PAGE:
And he knew that this was no fancy of his own. He knew it for a very curious reason—because he had known for many years that his surname was derived not from ransom but from Randolf’s son. It would never have occurred to him thus to associate the two words. To connect the name Ransom with the act of ransoming would have been for him a mere pun. But even his voluble self did not now dare to suggest that the Voice was making a play upon words. All in a moment of time he perceived that what was, to human philologists, a mere accidental resemblance of two sounds, was in truth no accident. The whole distinction between things accidental and things designed, like the distinction between fact and myth, was purely terrestrial. The pattern is so large that within the little frame of earthly experience there appear pieces of it between which we can see no connection, and other pieces between which we can. Hence we rightly, for our use, distinguish the accidental from the essential. But step outside that frame and the distinction drops down into the void, fluttering useless wings. He had been forced out of the frame, caught up into the larger pattern. He knew now why the old philosophers had said that there is no such thing as chance or fortune beyond the Moon. Before his Mother had borne him, before his ancestors had been called Ransoms, before ransom had been the name for a payment that delivers, before the world was made, all these things had so stood together in eternity that the very significance of the pattern at this point lay in their coming together in just this fashion. And he bowed his head and groaned and repined against his fate—to be still a man and yet to be forced up into the metaphysical world, to enact what philosophy only thinks.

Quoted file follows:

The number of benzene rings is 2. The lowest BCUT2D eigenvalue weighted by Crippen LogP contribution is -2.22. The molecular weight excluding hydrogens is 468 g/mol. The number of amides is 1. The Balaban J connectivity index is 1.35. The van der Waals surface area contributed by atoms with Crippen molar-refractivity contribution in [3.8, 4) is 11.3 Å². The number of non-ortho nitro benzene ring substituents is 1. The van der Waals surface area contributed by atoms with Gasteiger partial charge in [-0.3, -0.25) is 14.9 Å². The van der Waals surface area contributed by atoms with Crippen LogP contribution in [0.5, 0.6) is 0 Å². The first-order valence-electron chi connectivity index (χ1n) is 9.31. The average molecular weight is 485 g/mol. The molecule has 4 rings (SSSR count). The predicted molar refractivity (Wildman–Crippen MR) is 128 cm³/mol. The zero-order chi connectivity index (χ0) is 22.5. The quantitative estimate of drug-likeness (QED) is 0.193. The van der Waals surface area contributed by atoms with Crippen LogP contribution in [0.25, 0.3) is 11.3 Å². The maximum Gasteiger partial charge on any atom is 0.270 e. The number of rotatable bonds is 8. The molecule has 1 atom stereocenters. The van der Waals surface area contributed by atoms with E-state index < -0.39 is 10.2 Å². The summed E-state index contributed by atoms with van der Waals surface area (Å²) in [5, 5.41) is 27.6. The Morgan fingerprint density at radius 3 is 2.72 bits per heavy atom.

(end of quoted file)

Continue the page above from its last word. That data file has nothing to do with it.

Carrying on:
“My name also is Ransom,” said the Voice.